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Study Finds Blended Learning Connects Students to Classroom Instruction

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Researchers analyze blended learning in three charter schools; find students are engaged, learning is more personalized, and educators receive data necessary for instruction
Student using Imagine Learning program

Blended Learning in Today's Classrooms

Blended learning is one of the most discussed and implemented pedagogical concepts for enriching instruction both in the classroom and at home. In today’s society, students and adults encounter technology at every turn. Because students will inevitably use technology in their future pursuits, exposing children to digital learning in the classroom is not simply trendy; it prepares them to be college and career ready. 

Blended learning is defined as combining face-to-face instruction with computer-facilitated instruction to support personalized learning.

Blended learning comes in a variety of formats including whole-group instruction, small-group instruction, labs, and individual learning. Teachers may implement the use of printed, projectable, or digital instruction in a blended learning classroom. 

Read More: 5 Benefits of Blended Learning

Study evaluates impact of blended learning

WestEd, a nonprofit research, development, and service agency aimed to improve education for students, conducted a study on behalf of the Bill and Melinda Gates Foundation to examine how technologies in a blended learning environment offer enhanced opportunities for both teachers and students. 

In their report titled Blended Learning and Data Use in Three Technology-Infused Charter Schools, the authors examined whether blended learning environments provided greater access to and more diverse data sources for teachers and students from which to make educational decisions. The authors looked at leadership support of the use of technology, students’ engagement in the learning process, and the flow of data for which decisions were made.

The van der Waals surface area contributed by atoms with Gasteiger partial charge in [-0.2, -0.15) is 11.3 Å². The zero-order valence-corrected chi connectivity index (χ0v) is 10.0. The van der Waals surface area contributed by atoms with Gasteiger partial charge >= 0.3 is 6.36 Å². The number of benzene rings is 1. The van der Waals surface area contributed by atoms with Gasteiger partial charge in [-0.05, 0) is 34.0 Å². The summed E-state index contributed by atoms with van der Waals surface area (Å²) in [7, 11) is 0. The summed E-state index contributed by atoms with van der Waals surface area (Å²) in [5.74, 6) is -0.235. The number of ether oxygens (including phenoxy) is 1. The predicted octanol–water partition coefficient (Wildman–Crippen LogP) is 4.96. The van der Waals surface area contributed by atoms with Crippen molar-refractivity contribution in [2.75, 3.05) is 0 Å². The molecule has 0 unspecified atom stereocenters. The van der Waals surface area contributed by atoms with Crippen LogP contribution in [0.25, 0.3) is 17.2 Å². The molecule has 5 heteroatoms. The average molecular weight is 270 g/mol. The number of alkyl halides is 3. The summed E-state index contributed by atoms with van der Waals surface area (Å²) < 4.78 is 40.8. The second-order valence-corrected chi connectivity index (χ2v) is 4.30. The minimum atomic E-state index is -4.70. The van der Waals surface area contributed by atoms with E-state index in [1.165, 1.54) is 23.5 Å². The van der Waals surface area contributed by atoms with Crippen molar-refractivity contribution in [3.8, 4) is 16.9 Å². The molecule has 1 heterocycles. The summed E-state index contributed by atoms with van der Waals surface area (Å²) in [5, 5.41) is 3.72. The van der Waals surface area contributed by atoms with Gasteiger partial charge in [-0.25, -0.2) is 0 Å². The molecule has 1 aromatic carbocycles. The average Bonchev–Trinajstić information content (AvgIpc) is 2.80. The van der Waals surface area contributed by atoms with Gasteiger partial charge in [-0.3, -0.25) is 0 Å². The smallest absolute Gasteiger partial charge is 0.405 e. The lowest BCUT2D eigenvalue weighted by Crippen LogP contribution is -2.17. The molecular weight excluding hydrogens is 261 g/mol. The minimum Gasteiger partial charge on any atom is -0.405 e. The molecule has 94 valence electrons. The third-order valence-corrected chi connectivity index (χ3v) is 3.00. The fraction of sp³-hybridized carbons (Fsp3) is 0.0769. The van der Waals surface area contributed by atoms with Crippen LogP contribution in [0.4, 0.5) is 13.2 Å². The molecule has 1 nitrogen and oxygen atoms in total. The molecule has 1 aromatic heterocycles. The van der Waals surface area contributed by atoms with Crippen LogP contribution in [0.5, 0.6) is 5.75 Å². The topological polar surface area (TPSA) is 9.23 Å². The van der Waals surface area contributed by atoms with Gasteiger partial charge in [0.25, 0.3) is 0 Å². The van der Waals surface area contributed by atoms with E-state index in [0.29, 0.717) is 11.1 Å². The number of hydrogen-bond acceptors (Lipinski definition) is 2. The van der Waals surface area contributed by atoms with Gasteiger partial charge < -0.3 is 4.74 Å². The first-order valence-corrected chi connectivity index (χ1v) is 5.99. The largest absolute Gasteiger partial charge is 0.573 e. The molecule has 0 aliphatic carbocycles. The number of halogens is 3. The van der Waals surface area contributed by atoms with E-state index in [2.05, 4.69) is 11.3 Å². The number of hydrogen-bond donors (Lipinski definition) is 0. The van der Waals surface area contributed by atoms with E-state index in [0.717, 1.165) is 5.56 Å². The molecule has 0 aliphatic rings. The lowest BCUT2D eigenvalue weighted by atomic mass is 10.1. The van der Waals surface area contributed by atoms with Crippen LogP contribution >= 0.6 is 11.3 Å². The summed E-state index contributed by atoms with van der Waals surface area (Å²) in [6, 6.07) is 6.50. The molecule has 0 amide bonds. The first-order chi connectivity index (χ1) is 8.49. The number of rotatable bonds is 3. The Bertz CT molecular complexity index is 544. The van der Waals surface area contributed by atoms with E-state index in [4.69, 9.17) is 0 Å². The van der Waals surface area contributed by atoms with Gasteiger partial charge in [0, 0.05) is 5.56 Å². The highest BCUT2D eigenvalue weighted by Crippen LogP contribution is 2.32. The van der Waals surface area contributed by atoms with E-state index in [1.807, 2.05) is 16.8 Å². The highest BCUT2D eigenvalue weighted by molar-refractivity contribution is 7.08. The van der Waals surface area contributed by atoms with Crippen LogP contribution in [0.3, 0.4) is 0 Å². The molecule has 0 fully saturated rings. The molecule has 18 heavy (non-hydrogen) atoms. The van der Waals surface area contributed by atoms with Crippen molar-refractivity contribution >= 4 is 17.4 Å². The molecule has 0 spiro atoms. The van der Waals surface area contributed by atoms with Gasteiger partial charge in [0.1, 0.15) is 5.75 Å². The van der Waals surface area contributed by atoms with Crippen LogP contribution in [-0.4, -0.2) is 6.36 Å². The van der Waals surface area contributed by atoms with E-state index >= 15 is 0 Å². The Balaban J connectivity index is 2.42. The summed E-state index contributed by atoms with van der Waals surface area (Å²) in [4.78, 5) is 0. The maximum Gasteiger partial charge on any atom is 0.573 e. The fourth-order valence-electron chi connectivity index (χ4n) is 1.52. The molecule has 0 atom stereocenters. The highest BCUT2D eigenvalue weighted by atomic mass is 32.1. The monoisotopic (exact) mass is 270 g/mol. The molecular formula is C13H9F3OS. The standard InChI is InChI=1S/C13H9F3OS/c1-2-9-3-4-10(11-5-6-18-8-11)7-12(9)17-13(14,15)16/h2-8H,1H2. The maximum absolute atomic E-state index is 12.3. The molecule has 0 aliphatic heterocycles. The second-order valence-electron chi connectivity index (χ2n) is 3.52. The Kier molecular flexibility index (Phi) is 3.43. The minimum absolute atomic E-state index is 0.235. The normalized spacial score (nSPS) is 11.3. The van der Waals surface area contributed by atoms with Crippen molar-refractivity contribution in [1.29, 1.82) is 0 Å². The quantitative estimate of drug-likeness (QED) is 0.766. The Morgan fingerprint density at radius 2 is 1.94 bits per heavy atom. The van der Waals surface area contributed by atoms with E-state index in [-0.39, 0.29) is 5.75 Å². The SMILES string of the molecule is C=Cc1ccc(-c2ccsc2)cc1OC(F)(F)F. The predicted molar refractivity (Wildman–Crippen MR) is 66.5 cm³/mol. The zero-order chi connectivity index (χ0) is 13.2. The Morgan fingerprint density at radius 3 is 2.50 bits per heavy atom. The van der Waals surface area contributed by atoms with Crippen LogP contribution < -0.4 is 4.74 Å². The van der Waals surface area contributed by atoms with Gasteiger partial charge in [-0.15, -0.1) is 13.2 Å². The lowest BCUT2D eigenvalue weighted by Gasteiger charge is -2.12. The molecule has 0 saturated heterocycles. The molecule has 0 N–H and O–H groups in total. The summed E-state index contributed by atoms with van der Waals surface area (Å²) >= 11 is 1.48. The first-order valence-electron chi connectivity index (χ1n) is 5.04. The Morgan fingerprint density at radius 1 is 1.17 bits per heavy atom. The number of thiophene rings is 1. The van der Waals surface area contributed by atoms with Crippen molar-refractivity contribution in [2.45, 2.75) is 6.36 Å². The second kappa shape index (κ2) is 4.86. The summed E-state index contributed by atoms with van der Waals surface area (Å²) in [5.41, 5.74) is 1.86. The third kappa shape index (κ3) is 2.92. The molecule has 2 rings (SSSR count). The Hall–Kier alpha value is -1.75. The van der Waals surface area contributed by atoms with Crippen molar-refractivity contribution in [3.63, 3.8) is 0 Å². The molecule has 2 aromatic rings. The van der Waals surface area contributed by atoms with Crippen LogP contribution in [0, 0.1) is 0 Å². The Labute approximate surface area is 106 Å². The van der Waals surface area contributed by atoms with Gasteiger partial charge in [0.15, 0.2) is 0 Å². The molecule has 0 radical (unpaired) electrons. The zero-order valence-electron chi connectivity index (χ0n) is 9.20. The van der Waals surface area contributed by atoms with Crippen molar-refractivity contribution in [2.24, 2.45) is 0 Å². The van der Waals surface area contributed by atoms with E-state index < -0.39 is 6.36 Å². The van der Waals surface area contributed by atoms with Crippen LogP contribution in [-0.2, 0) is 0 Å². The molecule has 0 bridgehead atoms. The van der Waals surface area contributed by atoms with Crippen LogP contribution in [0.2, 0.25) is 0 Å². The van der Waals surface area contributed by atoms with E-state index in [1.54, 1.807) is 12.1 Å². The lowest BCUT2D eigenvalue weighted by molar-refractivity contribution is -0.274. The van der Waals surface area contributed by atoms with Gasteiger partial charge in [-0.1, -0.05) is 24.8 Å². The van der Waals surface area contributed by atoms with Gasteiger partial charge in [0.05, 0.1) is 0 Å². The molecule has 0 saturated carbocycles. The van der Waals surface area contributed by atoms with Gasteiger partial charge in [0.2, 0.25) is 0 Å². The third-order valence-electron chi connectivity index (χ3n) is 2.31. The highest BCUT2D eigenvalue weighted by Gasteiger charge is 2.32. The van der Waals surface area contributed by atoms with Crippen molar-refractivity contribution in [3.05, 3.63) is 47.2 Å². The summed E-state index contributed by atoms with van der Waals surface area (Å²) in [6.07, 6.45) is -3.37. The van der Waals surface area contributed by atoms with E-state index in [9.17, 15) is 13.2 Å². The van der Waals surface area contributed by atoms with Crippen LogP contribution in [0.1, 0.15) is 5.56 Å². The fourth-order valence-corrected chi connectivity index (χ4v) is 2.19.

Three small charter schools in Arizona participated in the study. Teachers and administrators were well trained in the use of the technologies and how they could be used to enhance instructional and administrative decision making. Middle and high school students were exposed to multiple forms of technology that supported in-person and distant educational experiences. 

Key findings of the study include:

  • Blended learning environments provide data to teachers and students that may not be readily available in more traditional classes;
  • Blended learning environments provide for anytime and anywhere virtual learning opportunities;
  • Teachers were able to address the needs of particular students through various media and diverse learning experiences;
  • Students were engaged through flexible and customizable learning activities; and
  • The schools exhibited strong leadership, an explicit vision for the use of technology and data, the engagement of students in the teaching and learning process, the enculturation of data use through data teams and data coaches, and the provision of professional learning opportunities.

Blended learning personalizes learning, engages students, and supports educators

This study demonstrates how adopting a blended learning method is more apt to reach individual learners, help to sharpen students’ critical thinking skills, and develop analytic reasoning. This supports the belief that a one-size-fits-all approach to teaching and learning is not a successful model for classrooms made up of diverse learners.

As noted in the study, blended learning strengthens the connection between what is being taught and what students practice and learn. Blended learning offers flexibility and personalized learning, engages today’s tech-savvy students, and provides educators with valuable data to inform instruction.

Read the full report here.  

Read More: 5 Effective Blended Learning Strategies

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